Micro miniature AC-DC converter

Discussion in 'The Projects Forum' started by arudzki, Sep 29, 2011.

  1. arudzki

    Thread Starter New Member

    Sep 25, 2011
    Has anyone seen a schematic and BOM for one of those miniature AC adapters like the Kindle or Apple iPhone uses? I need 5v at about 250mA and I know those little things use USB cables for powering the device, so I know they would work for me, but how do they cram the AC-DC converter in such a small space?

  2. KMoffett

    AAC Fanatic!

    Dec 19, 2007
    No offense intended, but if you have to ask, you probably can't build one. And absolutely not for the price you can buy 5V wall-plug chargers at second hand stores. Like $US 0.39 to $US 1.99. Or, ask your friends if they have ones laying around from old phones. I use them all the time for micro-controller projects.

  3. Audioguru

    New Member

    Dec 20, 2007
    I bought some 5V-2A name-brand power supplies made for telephone modems. They use a modern high frequency switching circuit with a tiny ferrite transformer and the output voltage is regulated. They were surplus so I paid $1.75 for each of them. They are tiny.
    A chart on them shows that there is a trimpot inside to adjust the output voltage anywhere up to 30VDC at 10W.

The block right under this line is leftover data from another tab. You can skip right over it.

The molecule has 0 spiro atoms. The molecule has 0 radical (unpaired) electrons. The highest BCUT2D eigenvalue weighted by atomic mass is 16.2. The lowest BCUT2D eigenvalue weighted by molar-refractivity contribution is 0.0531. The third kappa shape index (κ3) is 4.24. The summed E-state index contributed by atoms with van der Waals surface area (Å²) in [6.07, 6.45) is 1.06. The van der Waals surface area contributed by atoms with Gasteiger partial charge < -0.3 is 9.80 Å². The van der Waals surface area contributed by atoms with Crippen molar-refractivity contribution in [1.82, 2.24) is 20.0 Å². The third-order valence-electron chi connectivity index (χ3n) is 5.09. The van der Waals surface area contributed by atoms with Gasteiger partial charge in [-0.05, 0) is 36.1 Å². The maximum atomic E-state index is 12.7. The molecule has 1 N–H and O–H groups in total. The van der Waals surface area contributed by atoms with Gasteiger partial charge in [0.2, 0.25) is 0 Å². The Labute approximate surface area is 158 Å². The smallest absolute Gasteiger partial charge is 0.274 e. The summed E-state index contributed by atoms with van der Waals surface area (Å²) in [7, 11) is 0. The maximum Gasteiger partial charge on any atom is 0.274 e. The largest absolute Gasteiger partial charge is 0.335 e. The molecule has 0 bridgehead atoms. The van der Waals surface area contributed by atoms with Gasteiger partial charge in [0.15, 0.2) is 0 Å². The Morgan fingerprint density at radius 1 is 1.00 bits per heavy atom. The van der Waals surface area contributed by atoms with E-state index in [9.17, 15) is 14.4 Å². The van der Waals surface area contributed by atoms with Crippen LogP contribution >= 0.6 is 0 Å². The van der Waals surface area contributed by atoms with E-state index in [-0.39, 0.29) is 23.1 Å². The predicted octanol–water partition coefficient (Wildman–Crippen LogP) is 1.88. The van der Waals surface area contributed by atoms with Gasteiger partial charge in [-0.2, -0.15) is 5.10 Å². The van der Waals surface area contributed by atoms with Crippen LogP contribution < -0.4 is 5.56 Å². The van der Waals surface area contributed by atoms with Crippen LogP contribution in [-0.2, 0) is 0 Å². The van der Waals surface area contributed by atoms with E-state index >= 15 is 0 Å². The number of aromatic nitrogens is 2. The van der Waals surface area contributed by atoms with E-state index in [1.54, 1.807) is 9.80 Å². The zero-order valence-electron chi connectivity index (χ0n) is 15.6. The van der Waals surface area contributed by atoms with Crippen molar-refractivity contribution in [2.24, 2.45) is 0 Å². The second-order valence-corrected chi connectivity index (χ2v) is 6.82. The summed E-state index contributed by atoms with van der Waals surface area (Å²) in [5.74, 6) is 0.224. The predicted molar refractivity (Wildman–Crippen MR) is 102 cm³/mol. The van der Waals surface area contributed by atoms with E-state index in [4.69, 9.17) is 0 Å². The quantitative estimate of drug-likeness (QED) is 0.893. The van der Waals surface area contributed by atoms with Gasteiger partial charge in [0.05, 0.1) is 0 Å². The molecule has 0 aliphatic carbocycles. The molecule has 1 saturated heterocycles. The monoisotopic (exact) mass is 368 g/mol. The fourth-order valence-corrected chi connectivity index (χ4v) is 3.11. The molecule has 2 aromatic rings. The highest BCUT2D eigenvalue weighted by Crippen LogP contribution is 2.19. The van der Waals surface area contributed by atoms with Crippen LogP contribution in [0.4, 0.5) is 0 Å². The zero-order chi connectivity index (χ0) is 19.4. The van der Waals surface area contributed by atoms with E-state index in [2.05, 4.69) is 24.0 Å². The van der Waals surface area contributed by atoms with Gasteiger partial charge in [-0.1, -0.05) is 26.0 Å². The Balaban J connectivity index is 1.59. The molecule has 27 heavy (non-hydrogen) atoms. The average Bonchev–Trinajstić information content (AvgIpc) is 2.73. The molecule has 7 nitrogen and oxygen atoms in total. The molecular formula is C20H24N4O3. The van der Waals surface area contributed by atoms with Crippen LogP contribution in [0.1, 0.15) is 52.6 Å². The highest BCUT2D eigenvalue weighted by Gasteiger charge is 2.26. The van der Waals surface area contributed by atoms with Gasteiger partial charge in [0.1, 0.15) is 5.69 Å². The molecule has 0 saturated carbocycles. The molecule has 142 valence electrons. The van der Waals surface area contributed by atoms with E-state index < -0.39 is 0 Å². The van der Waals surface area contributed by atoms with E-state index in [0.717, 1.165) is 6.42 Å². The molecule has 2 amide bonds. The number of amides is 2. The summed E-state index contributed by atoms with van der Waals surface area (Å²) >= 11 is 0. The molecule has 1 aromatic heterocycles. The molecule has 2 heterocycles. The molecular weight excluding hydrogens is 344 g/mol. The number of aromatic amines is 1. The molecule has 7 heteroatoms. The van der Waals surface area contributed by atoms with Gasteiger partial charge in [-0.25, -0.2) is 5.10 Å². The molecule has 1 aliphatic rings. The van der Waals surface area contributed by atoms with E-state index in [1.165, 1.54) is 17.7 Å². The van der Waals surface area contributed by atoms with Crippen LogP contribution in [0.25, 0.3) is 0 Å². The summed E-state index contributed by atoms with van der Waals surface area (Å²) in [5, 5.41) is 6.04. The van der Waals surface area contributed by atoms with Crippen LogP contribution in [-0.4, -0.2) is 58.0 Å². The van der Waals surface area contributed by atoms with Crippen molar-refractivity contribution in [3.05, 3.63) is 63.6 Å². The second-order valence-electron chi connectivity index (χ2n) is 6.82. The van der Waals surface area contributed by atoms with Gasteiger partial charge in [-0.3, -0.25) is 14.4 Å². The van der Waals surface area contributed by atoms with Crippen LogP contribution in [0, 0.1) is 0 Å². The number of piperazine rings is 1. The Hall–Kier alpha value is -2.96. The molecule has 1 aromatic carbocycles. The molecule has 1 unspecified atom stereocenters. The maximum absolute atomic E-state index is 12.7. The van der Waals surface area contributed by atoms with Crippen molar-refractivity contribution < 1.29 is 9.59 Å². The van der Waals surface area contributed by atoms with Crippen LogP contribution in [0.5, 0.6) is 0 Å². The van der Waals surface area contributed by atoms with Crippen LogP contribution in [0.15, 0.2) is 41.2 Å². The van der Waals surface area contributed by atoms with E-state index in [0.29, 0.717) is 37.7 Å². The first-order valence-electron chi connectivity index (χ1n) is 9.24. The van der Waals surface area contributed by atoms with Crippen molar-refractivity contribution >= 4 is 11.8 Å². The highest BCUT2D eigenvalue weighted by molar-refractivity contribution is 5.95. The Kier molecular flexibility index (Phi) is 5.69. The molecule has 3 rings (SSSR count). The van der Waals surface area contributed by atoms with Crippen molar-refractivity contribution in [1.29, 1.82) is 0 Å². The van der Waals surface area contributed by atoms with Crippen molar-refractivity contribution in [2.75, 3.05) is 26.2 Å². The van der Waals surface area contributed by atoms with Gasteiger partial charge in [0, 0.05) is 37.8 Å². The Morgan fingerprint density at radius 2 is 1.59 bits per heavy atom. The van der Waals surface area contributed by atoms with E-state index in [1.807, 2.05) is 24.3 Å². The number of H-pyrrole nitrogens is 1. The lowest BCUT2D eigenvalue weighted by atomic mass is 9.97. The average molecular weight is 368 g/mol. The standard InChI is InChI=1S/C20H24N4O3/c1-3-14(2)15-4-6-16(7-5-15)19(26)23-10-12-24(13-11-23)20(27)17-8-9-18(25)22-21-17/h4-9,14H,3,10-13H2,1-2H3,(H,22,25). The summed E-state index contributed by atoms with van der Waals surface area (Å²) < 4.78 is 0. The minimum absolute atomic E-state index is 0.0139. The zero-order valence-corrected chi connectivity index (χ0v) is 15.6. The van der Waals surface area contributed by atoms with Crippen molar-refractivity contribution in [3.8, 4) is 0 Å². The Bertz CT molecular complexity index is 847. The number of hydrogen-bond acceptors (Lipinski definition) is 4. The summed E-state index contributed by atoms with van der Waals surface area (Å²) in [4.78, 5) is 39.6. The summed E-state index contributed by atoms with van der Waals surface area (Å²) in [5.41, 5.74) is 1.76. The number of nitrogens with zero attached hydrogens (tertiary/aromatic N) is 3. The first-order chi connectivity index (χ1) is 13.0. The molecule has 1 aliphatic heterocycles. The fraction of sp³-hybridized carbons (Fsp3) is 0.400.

4. DickCappels


    Aug 21, 2008
    I believe the Apple adapters use Power Integration controllers, which have the SMPS controller and power MOSFET on the same chip. To satisfy your curiosity, have a look a their Tiny Switch product family, and particularly at their TNY375PN.
    http://www.powerint.com/ and type "TNY375PN" into the search box.

    Making these off-line switchers requires specialized equipment to allow you to bring up your circuit safely, and some specialized training. For example, you might have to wind your own high frequency power transformers; not a task for the faint-hearted. Similarly, there are electromagnetic interference, thermal, and safety issues need to be addressed.

    My advice (even though not requested) parallels KMoffett's closely; unless you are a power supply engineer with a few off-line supply projects under your belt, don't try it. You could end up dead or worse.
    Last edited: Oct 1, 2011
  5. KMoffett

    AAC Fanatic!

    Dec 19, 2007